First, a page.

Johns Hopkins Magazine
Johns Hopkins Magazine Current Issue Past Issues Search Get In Touch
Wholly Hopkins
Matters of note from around Johns Hopkins

Peabody: Avant-garde Film, 10 Pianos Herald Conductor's Debut

Julian Pellicano, top, conducted a live performance of "Ballet Mécanique" with, from left, Peabody percussionists Kevin Dufford on xylophone, Eric Beach on tam-tam, and Jon Greeney on xylophone.
Photo by Bryan Stone
Pellicano, a senior majoring in percussion performance at Peabody and philosophy at Homewood, wanted to give a live performance of the score synchronized with the film, a feat no one had ever done before, let alone a student making his conducting debut.

Intrigued by seeing Peabody percussion head Jonathan Haas conduct a 1953 version of the score, and armed with the assurances of Peabody conducting teacher Harlan Parker, Pellicano launched his project with infectious enthusiasm.

"He was motivated, resourceful, and positive," Haas recalls. "Not once did I ever hear a single complaint. Not once did I ever hear, 'We can't do this,' or 'Why did we do this.' Because there were many problems."

Performing "Ballet Mécanique" was not a simple matter of practice, drive to Ohio, and play. First, Pellicano had to find pianos. The original score was not performed until 1999, partly because no one knew how to synchronize 16 player pianos. The creation of MIDI (musical instrument digital interface), the standard in musical computer languages, and MIDI-compatible player pianos, such as the Yamaha Disklavier, solved this problem. Pellicano got in touch with Michael Bates, academic relations director at Yamaha, who persuaded an Ohio piano dealer to provide 10 Disklaviers.

Then, Pellicano had to synchronize his conducting with the film and pianos. Antheil had worked separately from Léger and Man Ray; when the three tried to combine film and score in 1924, the music was nearly twice as long, and the film alone premiered in Vienna. For help with the live performance, Pellicano called Tufts University faculty member Paul D. Lehrman, an Antheil and MIDI expert who had managed the score's 1999 premiere by running the player pianos from his Macintosh computer.

Lehrman asked Pellicano to set a tempo. Too slow and the intensity of the music would be compromised; too fast and the musicians would not be able to handle it. Pellicano had ensemble members Jon Greeney and Kevin Dufford play the xylophone parts as fast as they could, and he settled on 110 beats per minute.

A Cubist Charlie Chaplin in a still from the film Ballet Mécanique by Fernand Léger and Man Ray
Photo courtesy
Anthology Film Archives
Working with that tempo, Lehrman made 31 cuts to the score and for rehearsal purposes sent Pellicano a custom-made CD split into two channels. One channel contained the piano player parts, as well as digital samples of the siren, bells, and propellers. The other channel had a "click track," which would help the conductor keep his place and stay synched to the film and pianos.

Pellicano had picked a doozy for his debut. In its 1,240 measures, "Ballet Mécanique" switches time signatures 600 times. And the time signatures are not straightforward 4/4s or 3/4s, but zany ones like 64/8, 15/16, and 17/32. Lehrman was skeptical. "I wasn't worried about the technical aspect of playing the piece with the film," he says. "It's just that this version had never been conducted by a student."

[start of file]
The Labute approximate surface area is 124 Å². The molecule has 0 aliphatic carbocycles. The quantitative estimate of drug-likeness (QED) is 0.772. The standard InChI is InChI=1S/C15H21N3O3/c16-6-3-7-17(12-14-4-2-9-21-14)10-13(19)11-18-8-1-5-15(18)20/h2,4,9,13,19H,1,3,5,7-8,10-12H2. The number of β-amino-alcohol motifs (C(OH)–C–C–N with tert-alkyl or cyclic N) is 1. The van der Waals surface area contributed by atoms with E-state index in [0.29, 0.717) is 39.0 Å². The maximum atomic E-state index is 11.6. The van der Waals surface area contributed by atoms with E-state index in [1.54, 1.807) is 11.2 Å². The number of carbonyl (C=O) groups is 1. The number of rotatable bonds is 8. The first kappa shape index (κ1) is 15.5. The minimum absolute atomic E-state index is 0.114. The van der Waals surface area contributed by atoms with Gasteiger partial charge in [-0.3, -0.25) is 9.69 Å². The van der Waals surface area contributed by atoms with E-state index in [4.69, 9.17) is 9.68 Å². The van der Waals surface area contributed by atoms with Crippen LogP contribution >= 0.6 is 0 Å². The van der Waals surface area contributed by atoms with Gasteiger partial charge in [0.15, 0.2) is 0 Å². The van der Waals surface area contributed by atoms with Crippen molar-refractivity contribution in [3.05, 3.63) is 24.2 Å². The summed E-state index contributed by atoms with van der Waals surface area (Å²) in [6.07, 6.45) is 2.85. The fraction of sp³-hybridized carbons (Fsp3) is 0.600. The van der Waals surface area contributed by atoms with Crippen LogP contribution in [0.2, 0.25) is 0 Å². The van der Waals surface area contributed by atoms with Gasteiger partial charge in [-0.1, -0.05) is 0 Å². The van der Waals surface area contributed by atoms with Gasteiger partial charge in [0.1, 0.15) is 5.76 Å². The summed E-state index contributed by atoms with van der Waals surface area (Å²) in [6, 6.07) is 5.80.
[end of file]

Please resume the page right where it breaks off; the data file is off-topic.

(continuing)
Pellicano says, "I was a little apprehensive because this was my first conducting experience. The difficulty is not getting lost [in the score], but being perfect in the hand."

Lehrman flew in from Boston for the performance at PASIC, bringing an Apple iBook that had MIDI tracks for the pianos, samples of the siren, bells, and propellers, and the click track wired to Pellicano's left ear. The 10 Disklaviers were arranged onstage; eight would be controlled by computer (standing in for the 16 called for by the score), the other two played by Peabody pianists Michael Sheppard and Chryssie Nanou. Stage right, beside a battery of bass drums, was the film screen. Lehrman sat offstage with his iBook, hoping it, too, would perform without a hitch. He pressed a button.

A tam-tam crashed, leading to brutal, carnally rhythmic chords with lunatic xylophones. The film cut to a woman, swinging and coyly avoiding the camera. Alarming electric bells erupted; on the screen, a roulette wheel spun hypnotically. The siren wailed over rippling player pianos, causing people in the audience near the speakers to plug their ears.

The words SOMEBODY STOLE, in French, flashed on the screen. Then, A PEARL NECKLACE. WORTH 5 MILLION. A Cubist Charlie Chaplin twisted in an animated dance; blocks of soldiers marched, ominously. A woman carrying a load on her shoulder walked up steps as she had yesterday, and would tomorrow, and the day after. Soundtrack and film ended together. Pellicano had pulled it off.

Afterward, PASIC audience members lauded Pellicano and the musicians for their efforts. Said Lehrman, "It was everything I expected. They did not disappoint."

The Peabody Percussion Ensemble plans to give another complete, synchronized performance of "Ballet Mécanique" at Peabody Conservatory on February 17. -- Josephine Yun '02


  The Johns Hopkins Magazine | The Johns Hopkins University | 3003 North Charles Street |
Suite 100 | Baltimore, Maryland 21218 | Phone 410.516.7645 | Fax 410.516.5251